Asperger’s Syndrome

Darius McCollum Needs Help, Not Injustice

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Commentary written collaboratively by Aread Diaz, Anthony DiFato, Kareem Ellison, Frank Faretra, Matthew Ianelli, Joseph Jones, Michael Smith, with Edward Gregory.

Darius McCollum, a convicted train thief with Asperger’s Syndrome, will be getting mental help, instead of jail.  Will it be the kind of help he needs; will he be locked in an asylum; or will he be treated and released back into society?  What kind of help he gets, the courts will decide.  Life-Wire News Service has some opinions on the subject.  Here’s what we think:IMG_0626

Darius McCollum needs justice, not injustice from the justice department.  In fact, they put him in jail for a mental disorder that they know nothing about. How can you lock someone in an institution when he needs help? Being in a psych ward is like being in Hell, and that’s not fun.  Most people don’t or won’t understand his love for the transit system and calling him a thief.  Sometimes it’s hard to understand his mental disability. –Joseph Jones.

If he has a disorder, they should allow him to go to the hospital for his disorder.  They should help people when they have a disorder, not put them in jail. -Kareem Ellison

He needs help because he stole trains. Be good to yourself and others.  Do not send Darius to jail; he needs psychological help.  –Frank Faretra.

He’s a good bus driver and I seen lots of buses and I’ve seen a lot of people drive them.  Sometimes I see people drive the trains.  He needs a job, a career and mental help. –Michael Smith.

He should go to the hospital because he steals buses and trains, so he can get better.  –Matthew Ianelli.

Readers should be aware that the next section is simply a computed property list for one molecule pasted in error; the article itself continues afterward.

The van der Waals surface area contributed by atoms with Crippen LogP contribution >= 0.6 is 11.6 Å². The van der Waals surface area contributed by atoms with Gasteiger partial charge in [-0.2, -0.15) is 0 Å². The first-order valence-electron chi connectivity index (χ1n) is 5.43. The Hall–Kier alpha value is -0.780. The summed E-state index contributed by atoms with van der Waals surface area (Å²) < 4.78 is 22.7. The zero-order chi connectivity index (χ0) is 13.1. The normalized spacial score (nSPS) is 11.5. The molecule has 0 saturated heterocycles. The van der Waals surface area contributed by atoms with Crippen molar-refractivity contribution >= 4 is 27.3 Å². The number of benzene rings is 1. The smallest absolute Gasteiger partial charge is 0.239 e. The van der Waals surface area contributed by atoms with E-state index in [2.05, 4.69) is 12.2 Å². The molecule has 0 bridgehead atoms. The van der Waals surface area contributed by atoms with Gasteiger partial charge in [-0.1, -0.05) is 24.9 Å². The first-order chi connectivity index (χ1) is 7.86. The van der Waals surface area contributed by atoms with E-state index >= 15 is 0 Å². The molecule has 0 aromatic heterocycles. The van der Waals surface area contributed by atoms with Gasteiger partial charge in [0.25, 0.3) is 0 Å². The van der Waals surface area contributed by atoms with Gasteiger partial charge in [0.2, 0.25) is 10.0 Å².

People spend a lot of time talking about him as a notorious criminal.  But all he does with these vehicles is what the normal bus drivers do; but people say he does it better.  –Anthony DiFato.

He’s not that bad at all.  He needs help. If he doesn’t get his help, he could spend the rest of his life in jail or an asylum.  -Aread Diaz

We encourage the judge and the justice system to do what’s right for Darius McCollum.

Find out more at Free Darius Now Online.

Here is our recent review of the documentary: Off the Rails: Story of a One-Track Mind.

‘Off the Rails,’ Story of A One-Track Mind

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From the time he was a young boy, Darius McCollum was fascinated by trains.  The trains were his hiding spot to get away from his troubles.  But when he took it upon himself to steal trains, he became infamous.

Off the Rails, a film by Adam Irving that tells Darius’ story, gets its United States theatrical run this November, qualifying it for Oscar consideration. It can be seen in Los Angeles at the Laemmie Music Hall, November 4 through 10, and in New York City at the Metrograph Theater, November 18 through 24.

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Darius McCollum, Off the Rails publicity photo.

McCollum, who is said to have Asperger’s Syndrome, has been in jail more than 30 times for taking trains and buses for joy rides (often with passengers unaware), trespassing, and impersonating various mass transit personnel. A panel of individuals with disabilities reviewed the film, making their own observations.

“I never saw someone who took so much pride in his job,” said reviewer Joseph Padalino. “He doesn’t hurt the passengers.  He calls out the stops with more enthusiasm than the real drivers. I wouldn’t even care about his disability. I would ride with him.”

“It makes you wonder how safe the train system is,” according to Anthony DiFato. “You have him in jail and there is no counseling. The criminal justice system is not fair.  It’s not like he killed someone.”

McCollum’s story is also being considered for a feature film, starring Julia Roberts as McCollum’s attorney, Sally Butler.  Meanwhile, Darius sits in jail since November 2015 for his latest escapade and is facing a possible 15-year sentence behind bars. A $15 million lawsuit has been filed by Butler on McCollum’s behave, citing the lack of mental health services that he has received thus far in prison.

-Written as a group, including Dolores Palermo, Joseph Jones, Anthony DiFato, Joseph Padalino, Anthony Kefalinos, Anthony Buscarello, Jonathan Chernock, Andre Fitzgerald, and others, edited by Edward Gregory and Kathryn Carse.